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The official student newspaper of Vanderbilt University.
Since 1888
The official student newspaper of Vanderbilt University

The Vanderbilt Hustler

The official student newspaper of Vanderbilt University.
The official student newspaper of Vanderbilt University

The Vanderbilt Hustler

The official student newspaper of Vanderbilt University.

VH New Music Fridays: Amelia Day on finding oneself through music

Amelia Day spoke on childhood, vulnerability and her personal growth through music.
Happy+New+Music+Friday%21+This+week%2C+Amelia+Day.+%28Photos+courtesy+of+Amelia+Day%29+%28Hustler+Staff%2FSophie+Edelman%29
Sophie Edelman
Happy New Music Friday! This week, Amelia Day. (Hustler Staff/Sophie Edelman)

Junior Amelia Day brings a fresh and candid perspective on music. She balances songwriting with being a Vanderbilt student, still finding time to produce music that is both thought-provoking and beautiful between her classes and extracurriculars. We sat down with Day to talk about her early influences, growth as an artist and personal music philosophy. 

Day came out with “Eastward of Eden” on Sep. 29, an EP consisting of six songs about love and longing.

This idea of self-reflection through writing is crucial to Day’s brand and has always been a part of her life. Not many artists can say that their 10th-grade English projects made their way onto their first EP. The song “Gatsby” specifically focuses on Jay Gatsby from F. Scott Fitzgerald’s classic novel, whose love and pining were detached from reality. Looking back, Day says she was subconsciously writing this song about herself. 

“‘Gatsby’ is an homage to my younger self,” Day said. “I wrote it for my sophomore year English class. Now, I’m an English major.”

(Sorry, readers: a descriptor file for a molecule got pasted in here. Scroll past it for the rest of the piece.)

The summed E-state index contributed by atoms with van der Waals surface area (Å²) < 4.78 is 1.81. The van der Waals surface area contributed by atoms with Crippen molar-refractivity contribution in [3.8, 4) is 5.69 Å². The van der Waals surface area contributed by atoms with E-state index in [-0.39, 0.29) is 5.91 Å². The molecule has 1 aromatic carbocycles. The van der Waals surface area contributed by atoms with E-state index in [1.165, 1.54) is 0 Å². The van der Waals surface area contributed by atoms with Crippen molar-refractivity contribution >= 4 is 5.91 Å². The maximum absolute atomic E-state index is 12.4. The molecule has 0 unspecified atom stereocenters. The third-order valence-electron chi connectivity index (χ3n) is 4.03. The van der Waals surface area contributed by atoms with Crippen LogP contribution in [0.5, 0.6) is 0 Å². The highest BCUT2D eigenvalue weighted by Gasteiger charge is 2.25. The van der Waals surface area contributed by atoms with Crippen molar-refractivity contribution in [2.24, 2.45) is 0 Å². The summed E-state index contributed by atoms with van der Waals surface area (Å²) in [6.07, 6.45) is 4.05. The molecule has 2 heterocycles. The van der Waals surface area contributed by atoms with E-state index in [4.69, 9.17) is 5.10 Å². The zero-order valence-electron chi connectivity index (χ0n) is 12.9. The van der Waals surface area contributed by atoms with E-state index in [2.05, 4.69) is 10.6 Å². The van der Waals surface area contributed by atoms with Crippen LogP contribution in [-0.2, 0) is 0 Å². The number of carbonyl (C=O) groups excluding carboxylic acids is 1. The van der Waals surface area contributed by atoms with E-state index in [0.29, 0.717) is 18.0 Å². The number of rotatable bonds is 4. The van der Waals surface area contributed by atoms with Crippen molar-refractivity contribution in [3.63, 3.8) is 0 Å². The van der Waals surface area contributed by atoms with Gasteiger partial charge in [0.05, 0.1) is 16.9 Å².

The singer-songwriter hails from Washington and has been making music since she was three years old. Her parents held a deep appreciation for music, with her mother singing in the church choir and the sound of New Age rock and Simon & Garfunkel constantly playing throughout the house. 

At the age of five, Day began piano lessons. By fifth grade, she was writing piano compositions.

“I never really enjoyed playing sheet music,” Day said. “I always loved messing around and writing my own little songs.” 

These compositions culminated into full-length songs when Day went to middle school. At the eighth-grade talent show, she performed her first original song about a guy in her class on whom she had a crush.  

She remembers her mother and friends congratulating her but not the performance since she “blacked out” from stage fright. But as she grew older, Day has become more comfortable with sharing her feelings and thoughts through songs and performances. 

“I think there is a certain comfortability that you have to have within yourself,” Day said. “You just have an innate sense of what you need to do and what the audience wants, but I think the bigger part is just doing it.”

Now, the experience of performing is one of Day’s favorite things about being a musician. 

“The more experience I’ve had doing it, the less scared I’ve gotten,” Day said. “I started as a freshman doing writers’ rounds, and now I’m headlining shows. I feel like I’ve grown a ton in the less than two years that I’ve been really starting to pursue this actively. It feels like it’s been way longer,”  Day said.

Initially, Day found songwriting to be a way of processing her emotions and then sending them out into the world. Growing in her songwriting abilities throughout high school allowed her to come to terms with and share her emotions. 

“You’re performing a piece of your journal. You’re sharing with your parents, your extended family, strangers, friends,” Day said. “You want to be true to yourself and what you’re saying and not skirt past anything.”